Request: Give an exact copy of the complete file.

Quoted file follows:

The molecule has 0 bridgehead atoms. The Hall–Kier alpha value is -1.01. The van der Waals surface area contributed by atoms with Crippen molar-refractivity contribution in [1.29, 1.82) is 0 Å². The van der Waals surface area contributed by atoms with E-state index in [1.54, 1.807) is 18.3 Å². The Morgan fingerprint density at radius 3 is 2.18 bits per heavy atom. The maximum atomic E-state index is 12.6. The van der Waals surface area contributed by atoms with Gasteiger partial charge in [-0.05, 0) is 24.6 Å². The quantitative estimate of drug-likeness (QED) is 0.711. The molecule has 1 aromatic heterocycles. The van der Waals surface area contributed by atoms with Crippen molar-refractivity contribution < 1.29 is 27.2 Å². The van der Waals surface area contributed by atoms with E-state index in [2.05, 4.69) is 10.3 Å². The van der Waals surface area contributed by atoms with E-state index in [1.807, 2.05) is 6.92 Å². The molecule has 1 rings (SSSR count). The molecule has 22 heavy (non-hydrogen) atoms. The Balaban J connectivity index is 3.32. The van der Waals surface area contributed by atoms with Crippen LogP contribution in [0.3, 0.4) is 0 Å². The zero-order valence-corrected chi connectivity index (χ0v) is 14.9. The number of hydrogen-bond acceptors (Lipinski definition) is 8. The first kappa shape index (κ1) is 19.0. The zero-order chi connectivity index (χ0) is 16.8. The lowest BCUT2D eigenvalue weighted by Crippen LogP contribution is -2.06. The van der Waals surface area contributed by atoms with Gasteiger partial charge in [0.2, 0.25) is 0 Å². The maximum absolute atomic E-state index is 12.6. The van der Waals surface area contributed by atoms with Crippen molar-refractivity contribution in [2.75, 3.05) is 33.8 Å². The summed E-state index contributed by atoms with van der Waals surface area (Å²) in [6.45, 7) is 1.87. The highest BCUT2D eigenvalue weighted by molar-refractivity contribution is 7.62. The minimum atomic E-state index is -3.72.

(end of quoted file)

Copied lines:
The molecule has 0 bridgehead atoms. The Hall–Kier alpha value is -1.01. The van der Waals surface area contributed by atoms with Crippen molar-refractivity contribution in [1.29, 1.82) is 0 Å². The van der Waals surface area contributed by atoms with E-state index in [1.54, 1.807) is 18.3 Å². The Morgan fingerprint density at radius 3 is 2.18 bits per heavy atom. The maximum atomic E-state index is 12.6. The van der Waals surface area contributed by atoms with Gasteiger partial charge in [-0.05, 0) is 24.6 Å². The quantitative estimate of drug-likeness (QED) is 0.711. The molecule has 1 aromatic heterocycles. The van der Waals surface area contributed by atoms with Crippen molar-refractivity contribution < 1.29 is 27.2 Å². The van der Waals surface area contributed by atoms with E-state index in [2.05, 4.69) is 10.3 Å². The van der Waals surface area contributed by atoms with E-state index in [1.807, 2.05) is 6.92 Å². The molecule has 1 rings (SSSR count). The molecule has 22 heavy (non-hydrogen) atoms. The Balaban J connectivity index is 3.32. The van der Waals surface area contributed by atoms with Crippen LogP contribution in [0.3, 0.4) is 0 Å². The zero-order valence-corrected chi connectivity index (χ0v) is 14.9. The number of hydrogen-bond acceptors (Lipinski definition) is 8. The first kappa shape index (κ1) is 19.0. The zero-order chi connectivity index (χ0) is 16.8. The lowest BCUT2D eigenvalue weighted by Crippen LogP contribution is -2.06. The van der Waals surface area contributed by atoms with Gasteiger partial charge in [0.2, 0.25) is 0 Å². The maximum absolute atomic E-state index is 12.6. The van der Waals surface area contributed by atoms with Crippen molar-refractivity contribution in [2.75, 3.05) is 33.8 Å². The summed E-state index contributed by atoms with van der Waals surface area (Å²) in [6.45, 7) is 1.87. The highest BCUT2D eigenvalue weighted by molar-refractivity contribution is 7.62. The minimum atomic E-state index is -3.72.